The scales we use have been validated in Colombia (or in the region); its psychometric properties give it validity. In our article you can find a short discussion on this analysis, which includes the standard Alpha Cronbach and Confirmatory Factor Analysis.
In this specific paper, we only analyze the three above mentioned measures, administered by two scales ––a short version of the adapted SCL-90-R and the short-form Parenting Stress Index Scale– because we did not want to overburden participants during a phone interview. Despite the challenges of conducting interviews over the phone, the scales performed well, as shown by the psychometric analysis.
What were the main findings of the study?
AM and PS: We found substantial increases in average symptoms of anxiety, depression, and parenting stress, 4-7 weeks into the pandemic, with specific groups suffering from stronger deterioration in mental health (see below). Our data also points towards relevant stress factors, with the majority of participants reporting food insecurity (71%) and more than half (56%) reporting that they lost their jobs or main source of income.
Because we have between-cohort variation in the time at which the data were collected, with some cohorts assessed before the pandemic and others a few weeks into the pandemic, we can credibly identify the causal effects on mental health and parenting stress, using a lagged-dependent variable model (similar to an ANCOVA model).
We found that the pandemic increased the likelihood of reporting anxiety symptoms above the risk threshold by 14 percentage points (pp), by 5pp for depression, and by 10pp for parenting stress. These effects are substantial, especially when we consider the vulnerability and pre-existing mental health conditions of this population.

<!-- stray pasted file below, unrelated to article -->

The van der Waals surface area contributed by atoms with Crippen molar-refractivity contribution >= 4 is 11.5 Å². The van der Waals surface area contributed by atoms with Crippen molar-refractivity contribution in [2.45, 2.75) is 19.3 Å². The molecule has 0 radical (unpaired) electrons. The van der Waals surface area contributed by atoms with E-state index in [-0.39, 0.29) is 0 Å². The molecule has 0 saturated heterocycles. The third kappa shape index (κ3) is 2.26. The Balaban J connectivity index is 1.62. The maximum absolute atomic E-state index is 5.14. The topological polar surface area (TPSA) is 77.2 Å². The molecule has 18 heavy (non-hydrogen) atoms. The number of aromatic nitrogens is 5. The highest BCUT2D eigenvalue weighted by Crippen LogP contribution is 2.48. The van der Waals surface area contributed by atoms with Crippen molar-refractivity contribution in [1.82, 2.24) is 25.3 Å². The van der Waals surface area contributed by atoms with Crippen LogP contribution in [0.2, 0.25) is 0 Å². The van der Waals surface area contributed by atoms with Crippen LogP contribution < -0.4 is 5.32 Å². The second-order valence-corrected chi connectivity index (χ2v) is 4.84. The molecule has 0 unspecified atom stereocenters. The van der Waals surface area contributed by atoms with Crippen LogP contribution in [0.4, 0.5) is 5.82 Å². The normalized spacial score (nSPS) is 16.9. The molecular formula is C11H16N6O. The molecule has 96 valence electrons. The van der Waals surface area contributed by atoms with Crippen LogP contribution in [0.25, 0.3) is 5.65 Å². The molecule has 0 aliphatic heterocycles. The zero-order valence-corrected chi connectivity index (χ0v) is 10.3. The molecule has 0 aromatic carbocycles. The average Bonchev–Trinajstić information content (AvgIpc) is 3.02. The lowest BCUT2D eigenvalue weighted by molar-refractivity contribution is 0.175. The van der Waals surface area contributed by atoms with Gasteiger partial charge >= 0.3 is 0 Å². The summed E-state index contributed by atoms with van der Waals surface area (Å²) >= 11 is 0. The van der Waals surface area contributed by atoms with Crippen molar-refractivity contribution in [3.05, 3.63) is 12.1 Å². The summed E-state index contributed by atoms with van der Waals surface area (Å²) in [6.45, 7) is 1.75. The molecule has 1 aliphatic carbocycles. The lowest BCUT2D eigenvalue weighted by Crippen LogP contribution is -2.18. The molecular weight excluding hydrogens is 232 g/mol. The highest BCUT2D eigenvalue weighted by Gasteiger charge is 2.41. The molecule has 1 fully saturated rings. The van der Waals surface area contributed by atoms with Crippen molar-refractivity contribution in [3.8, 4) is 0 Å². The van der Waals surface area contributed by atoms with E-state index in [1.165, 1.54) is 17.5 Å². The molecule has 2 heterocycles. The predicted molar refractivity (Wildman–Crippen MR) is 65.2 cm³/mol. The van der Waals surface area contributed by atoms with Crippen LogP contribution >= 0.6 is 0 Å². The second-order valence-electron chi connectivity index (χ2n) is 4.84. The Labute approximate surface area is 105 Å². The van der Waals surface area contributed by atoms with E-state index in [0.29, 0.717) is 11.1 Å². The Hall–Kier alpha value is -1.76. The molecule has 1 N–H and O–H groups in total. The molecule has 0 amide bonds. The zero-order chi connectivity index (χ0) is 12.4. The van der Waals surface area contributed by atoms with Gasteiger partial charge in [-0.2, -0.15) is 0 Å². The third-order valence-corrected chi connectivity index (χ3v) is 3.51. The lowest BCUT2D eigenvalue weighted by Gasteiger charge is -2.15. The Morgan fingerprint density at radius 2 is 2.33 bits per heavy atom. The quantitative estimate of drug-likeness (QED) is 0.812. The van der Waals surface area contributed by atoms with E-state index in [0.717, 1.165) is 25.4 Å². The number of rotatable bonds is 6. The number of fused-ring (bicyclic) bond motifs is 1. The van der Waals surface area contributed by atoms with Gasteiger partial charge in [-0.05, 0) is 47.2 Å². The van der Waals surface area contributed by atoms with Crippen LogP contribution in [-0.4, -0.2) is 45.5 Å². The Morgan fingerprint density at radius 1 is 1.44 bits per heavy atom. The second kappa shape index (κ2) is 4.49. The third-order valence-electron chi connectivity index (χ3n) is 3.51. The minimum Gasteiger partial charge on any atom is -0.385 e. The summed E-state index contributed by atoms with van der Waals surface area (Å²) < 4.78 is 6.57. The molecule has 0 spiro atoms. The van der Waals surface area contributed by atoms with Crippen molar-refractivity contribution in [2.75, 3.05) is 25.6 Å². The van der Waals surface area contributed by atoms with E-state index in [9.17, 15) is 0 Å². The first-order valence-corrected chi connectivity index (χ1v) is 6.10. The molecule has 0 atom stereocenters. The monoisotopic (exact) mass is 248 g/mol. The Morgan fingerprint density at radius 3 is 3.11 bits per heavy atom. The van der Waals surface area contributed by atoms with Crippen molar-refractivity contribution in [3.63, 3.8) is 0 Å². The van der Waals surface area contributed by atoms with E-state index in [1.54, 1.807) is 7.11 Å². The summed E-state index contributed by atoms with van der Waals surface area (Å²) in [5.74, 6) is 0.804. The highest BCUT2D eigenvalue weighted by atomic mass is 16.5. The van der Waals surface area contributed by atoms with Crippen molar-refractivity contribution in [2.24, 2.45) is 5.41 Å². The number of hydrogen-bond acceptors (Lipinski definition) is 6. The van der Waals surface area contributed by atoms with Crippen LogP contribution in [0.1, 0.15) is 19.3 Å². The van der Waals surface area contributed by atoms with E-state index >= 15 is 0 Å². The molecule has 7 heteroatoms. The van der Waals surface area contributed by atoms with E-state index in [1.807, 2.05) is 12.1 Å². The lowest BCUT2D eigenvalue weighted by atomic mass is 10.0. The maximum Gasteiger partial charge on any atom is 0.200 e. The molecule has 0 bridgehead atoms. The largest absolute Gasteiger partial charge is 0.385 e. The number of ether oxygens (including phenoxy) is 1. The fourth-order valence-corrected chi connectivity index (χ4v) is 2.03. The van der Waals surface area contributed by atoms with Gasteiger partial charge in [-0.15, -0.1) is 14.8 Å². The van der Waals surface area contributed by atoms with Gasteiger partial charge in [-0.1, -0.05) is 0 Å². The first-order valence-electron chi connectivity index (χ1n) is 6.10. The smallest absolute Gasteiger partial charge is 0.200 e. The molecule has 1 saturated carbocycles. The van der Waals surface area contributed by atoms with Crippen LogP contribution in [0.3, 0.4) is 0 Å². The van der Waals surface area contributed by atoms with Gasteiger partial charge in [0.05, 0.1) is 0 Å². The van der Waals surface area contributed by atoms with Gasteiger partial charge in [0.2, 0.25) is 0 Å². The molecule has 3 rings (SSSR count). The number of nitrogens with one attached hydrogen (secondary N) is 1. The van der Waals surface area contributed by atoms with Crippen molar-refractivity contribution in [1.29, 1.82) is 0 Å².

Furthermore, we find that the deterioration in mental health was stronger for those experiencing a larger number of COVID-related stressors (like income loss and food insecurity) as well as for IDP, and participants with lower education or pre-existing mental health conditions.
What recommendations do you have for policymakers based on the results?
AM and PS: Our study highlights the heightened struggle faced by more vulnerable populations in coping with COVID-19. Although the study is set in a particular setting in Colombia, many of the observed challenges are common to fragile and conflict-affected settings elsewhere. In this sense, our study is essentially a call for action so that governments and donors implement inclusive approaches to mitigate negative mental health effects of the pandemic, particularly among IDPs and communities exposed to violence worldwide. For example, our study highlights the need for increased provision of mental health services, which in combination with improved social protection can be a promising way to help reduce disparities that have been exacerbated by the pandemic.